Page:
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Guelph Mercury

Municipalities should generate local solutions to prostitution

The Supreme Court of Canada’s Dec. 20 decision that struck down three prostitution-related laws as unconstitutional is more nuanced than it appears on its face.

Yes, the court struck down laws preventing communicating in public for the purposes of prostitution, living off the avails of prostitution, and the keeping of bawdyhouses because they violated prostitutes’ security of the person, which is protected by the Charter of Rights and Freedoms.

However, rather than immediately striking down the laws, the Supreme Court is giving Parliament one year to reconsider the legislation and draft it in a manner that is constitutional. It was recognized that immediately invalidating these laws would leave prostitution entirely unregulated, something that “would be a matter of great concern to many Canadians.”

The attorneys general of Ontario and Canada argued the purpose of these provisions was to deter prostitution. The Supreme Court, however, examined Parliament’s legislative record and found it clearly was meant to “prevent community harms in the nature of nuisance.”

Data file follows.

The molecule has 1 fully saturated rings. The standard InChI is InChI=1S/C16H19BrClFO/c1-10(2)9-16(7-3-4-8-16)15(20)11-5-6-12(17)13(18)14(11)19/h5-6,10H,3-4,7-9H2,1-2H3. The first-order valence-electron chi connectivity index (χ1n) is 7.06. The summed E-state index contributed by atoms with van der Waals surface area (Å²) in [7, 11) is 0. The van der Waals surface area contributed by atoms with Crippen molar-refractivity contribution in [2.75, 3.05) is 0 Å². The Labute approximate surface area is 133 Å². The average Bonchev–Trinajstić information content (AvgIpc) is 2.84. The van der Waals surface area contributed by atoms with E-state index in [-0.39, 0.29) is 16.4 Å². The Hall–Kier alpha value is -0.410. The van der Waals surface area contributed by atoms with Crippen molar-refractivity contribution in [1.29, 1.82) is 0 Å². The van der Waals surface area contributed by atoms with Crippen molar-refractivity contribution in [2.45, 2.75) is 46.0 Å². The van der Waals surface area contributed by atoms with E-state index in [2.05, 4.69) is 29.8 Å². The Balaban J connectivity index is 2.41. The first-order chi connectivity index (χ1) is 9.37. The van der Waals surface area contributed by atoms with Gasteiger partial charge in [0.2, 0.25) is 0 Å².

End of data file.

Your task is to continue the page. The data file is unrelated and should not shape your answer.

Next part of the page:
This prohibition was struck because the means used were disproportionate. However, the court recognized the legitimacy of this objective, noting that “Parliament has the power to regulate against nuisances, but not at the cost of the health, safety and lives of prostitutes.”

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Guelph Mercury

Municipalities fighting good fight on cell tower locations

The rash of new cellphone towers being built across Canada has led concerned citizens and several municipalities — including Guelph — to speak out against such developments, on the grounds that they devalue property and pose potential safety risks.

The health impacts of the towers have not been widely analyzed in Canada. However, the European Parliament passed a resolution in 2009 that notes in its preamble that wireless technology emits electromagnetic fields “that may have adverse effects on human health.”

Provinces exercise exclusive power over “property and civil rights” under s. 92 (13) of the Constitution Act, 1867, which they can delegate to the municipalities, which have no constitutional status. Since cell towers are a sort of property, it would seemingly appear that provinces have jurisdiction over them. However, telecommunications has been interpreted exclusively as a federal power despite not being enumerated in the Constitution.